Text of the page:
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Article

Data to Decisions: Methods to Create Neighbourhood Built Environment Indicators Relevant for Early Childhood Development

1
Centre for Urban Research, Royal Melbourne Institute of Technology (RMIT) University, Melbourne, VIC 3000, Australia
2
Murdoch Children’s Research Institute, Parkville, VIC 3052, Australia
3
Department of Paediatrics, The University of Melbourne, Parkville, VIC 3052, Australia
*
Author to whom correspondence should be addressed.
Academic Editor: Paul B. Tchounwou
Int. J. Environ. Res. Public Health 2022, 19(9), 5549; https://doi.org/10.3390/ijerph19095549
Received: 9 March 2022 / Revised: 7 April 2022 / Accepted: 29 April 2022 / Published: 3 May 2022
(This article belongs to the Special Issue Designing Cities That Support Healthy Child Development)
Healthy development in the early years lays the foundations for children’s ongoing physical, emotional, and social development. Children develop in multiple contexts, including their local neighbourhood. Neighbourhood-built environment characteristics, such as housing, walkability, traffic exposure, availability of services, facilities, and parks, are associated with a range of health and wellbeing outcomes across the life course, but evidence with early years’ outcomes is still emerging. Data linkage techniques were used to assemble a dataset of spatial (objectively-measured) neighbourhood-built environment (BE) measures linked to participant addresses in the 2015 Australian Early Development Census (AEDC) for children living in the 21 most populous urban and regional Australian cities (n = 235,655) to help address this gap. This paper describes the methods used to develop this dataset. This linked dataset (AEDC-BE) is the first of its kind worldwide, enabling opportunities for identifying which features of the built environment are associated with ECD across Australia at scale, allow comparisons between diverse contexts, and the identification of where best to intervene. National data coverage provides statistical power to model real-world complexities, such as differences by city, state/territory, and remoteness. The neighbourhood-built environment can be modified by policy and practice at scale, and has been identified as a way to help reduce inequitable early childhood development outcomes. View Full-Text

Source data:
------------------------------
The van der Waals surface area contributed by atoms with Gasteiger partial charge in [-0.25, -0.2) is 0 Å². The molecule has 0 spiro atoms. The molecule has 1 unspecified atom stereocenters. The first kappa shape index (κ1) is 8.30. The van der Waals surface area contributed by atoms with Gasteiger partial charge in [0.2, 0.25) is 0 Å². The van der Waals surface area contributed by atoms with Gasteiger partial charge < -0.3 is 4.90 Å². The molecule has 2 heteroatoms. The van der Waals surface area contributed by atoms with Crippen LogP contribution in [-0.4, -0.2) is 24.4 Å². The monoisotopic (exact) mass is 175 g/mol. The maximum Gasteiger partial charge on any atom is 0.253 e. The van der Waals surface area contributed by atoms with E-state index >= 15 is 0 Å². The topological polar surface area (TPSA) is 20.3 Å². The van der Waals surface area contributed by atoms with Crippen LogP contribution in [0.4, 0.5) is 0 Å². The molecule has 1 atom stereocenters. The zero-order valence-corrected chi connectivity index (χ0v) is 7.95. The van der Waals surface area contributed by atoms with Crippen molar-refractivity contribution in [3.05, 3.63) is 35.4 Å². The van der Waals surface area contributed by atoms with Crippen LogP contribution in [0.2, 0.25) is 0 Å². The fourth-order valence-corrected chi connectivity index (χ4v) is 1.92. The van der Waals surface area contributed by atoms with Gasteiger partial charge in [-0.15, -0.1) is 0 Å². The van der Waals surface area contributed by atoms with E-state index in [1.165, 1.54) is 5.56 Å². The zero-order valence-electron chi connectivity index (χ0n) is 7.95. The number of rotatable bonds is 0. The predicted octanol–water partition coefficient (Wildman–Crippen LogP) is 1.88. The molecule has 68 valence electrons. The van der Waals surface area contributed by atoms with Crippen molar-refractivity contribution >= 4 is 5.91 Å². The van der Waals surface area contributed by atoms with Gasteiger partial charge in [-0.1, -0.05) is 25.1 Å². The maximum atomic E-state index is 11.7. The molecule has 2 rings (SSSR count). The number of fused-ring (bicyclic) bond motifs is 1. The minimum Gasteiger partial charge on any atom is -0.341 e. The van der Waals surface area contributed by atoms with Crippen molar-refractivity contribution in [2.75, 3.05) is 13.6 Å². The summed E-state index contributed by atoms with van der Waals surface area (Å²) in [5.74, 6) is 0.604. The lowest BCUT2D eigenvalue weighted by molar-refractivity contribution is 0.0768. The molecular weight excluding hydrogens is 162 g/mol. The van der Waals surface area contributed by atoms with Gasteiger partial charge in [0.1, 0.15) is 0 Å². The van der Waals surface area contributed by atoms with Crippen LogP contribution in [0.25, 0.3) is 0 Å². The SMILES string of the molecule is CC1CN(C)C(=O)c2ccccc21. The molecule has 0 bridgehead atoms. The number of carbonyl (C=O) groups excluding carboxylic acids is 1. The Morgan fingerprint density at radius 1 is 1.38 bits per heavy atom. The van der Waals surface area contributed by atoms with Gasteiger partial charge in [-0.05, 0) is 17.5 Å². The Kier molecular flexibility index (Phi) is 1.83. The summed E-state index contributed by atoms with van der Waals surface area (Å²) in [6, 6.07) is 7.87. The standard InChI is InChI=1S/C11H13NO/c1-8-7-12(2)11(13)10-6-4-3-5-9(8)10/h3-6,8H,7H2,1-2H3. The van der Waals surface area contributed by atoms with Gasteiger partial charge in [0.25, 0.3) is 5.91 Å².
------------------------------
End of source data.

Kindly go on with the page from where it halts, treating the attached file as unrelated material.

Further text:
Keywords: built environment; data linkage; early childhood development; neighbourhood; indicators built environment; data linkage; early childhood development; neighbourhood; indicators
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    Doi: 10.5281/zenodo.6340324
    Description: Supplementary Material 1. Built environment data sources
MDPI and ACS Style

Villanueva, K.; Alderton, A.; Higgs, C.; Badland, H.; Goldfeld, S. Data to Decisions: Methods to Create Neighbourhood Built Environment Indicators Relevant for Early Childhood Development. Int. J. Environ. Res. Public Health 2022, 19, 5549. https://doi.org/10.3390/ijerph19095549

AMA Style

Villanueva K, Alderton A, Higgs C, Badland H, Goldfeld S. Data to Decisions: Methods to Create Neighbourhood Built Environment Indicators Relevant for Early Childhood Development. International Journal of Environmental Research and Public Health. 2022; 19(9):5549. https://doi.org/10.3390/ijerph19095549

Chicago/Turabian Style

Villanueva, Karen, Amanda Alderton, Carl Higgs, Hannah Badland, and Sharon Goldfeld. 2022. "Data to Decisions: Methods to Create Neighbourhood Built Environment Indicators Relevant for Early Childhood Development" International Journal of Environmental Research and Public Health 19, no. 9: 5549. https://doi.org/10.3390/ijerph19095549

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